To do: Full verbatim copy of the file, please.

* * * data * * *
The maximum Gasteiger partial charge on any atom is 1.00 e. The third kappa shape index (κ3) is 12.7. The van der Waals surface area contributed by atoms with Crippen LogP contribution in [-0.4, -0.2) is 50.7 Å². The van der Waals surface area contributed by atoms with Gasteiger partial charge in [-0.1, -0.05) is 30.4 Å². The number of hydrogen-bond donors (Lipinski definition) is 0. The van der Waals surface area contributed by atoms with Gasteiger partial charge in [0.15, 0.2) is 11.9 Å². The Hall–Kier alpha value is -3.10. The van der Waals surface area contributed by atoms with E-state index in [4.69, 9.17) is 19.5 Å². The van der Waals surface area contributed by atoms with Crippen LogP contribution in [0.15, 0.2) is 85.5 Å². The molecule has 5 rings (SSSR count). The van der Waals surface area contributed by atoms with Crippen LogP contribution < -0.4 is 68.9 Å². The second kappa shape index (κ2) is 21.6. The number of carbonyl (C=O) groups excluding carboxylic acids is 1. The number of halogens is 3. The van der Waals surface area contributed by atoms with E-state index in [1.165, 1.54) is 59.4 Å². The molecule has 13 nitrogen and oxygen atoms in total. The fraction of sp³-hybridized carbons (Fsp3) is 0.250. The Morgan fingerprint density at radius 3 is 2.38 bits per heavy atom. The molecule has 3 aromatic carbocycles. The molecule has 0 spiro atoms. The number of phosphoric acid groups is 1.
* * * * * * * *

The maximum Gasteiger partial charge on any atom is 1.00 e. The third kappa shape index (κ3) is 12.7. The van der Waals surface area contributed by atoms with Crippen LogP contribution in [-0.4, -0.2) is 50.7 Å². The van der Waals surface area contributed by atoms with Gasteiger partial charge in [-0.1, -0.05) is 30.4 Å². The number of hydrogen-bond donors (Lipinski definition) is 0. The van der Waals surface area contributed by atoms with Gasteiger partial charge in [0.15, 0.2) is 11.9 Å². The Hall–Kier alpha value is -3.10. The van der Waals surface area contributed by atoms with E-state index in [4.69, 9.17) is 19.5 Å². The van der Waals surface area contributed by atoms with Crippen LogP contribution in [0.15, 0.2) is 85.5 Å². The molecule has 5 rings (SSSR count). The van der Waals surface area contributed by atoms with Crippen LogP contribution < -0.4 is 68.9 Å². The second kappa shape index (κ2) is 21.6. The number of carbonyl (C=O) groups excluding carboxylic acids is 1. The number of halogens is 3. The van der Waals surface area contributed by atoms with E-state index in [1.165, 1.54) is 59.4 Å². The molecule has 13 nitrogen and oxygen atoms in total. The fraction of sp³-hybridized carbons (Fsp3) is 0.250. The Morgan fingerprint density at radius 3 is 2.38 bits per heavy atom. The molecule has 3 aromatic carbocycles. The molecule has 0 spiro atoms. The number of phosphoric acid groups is 1.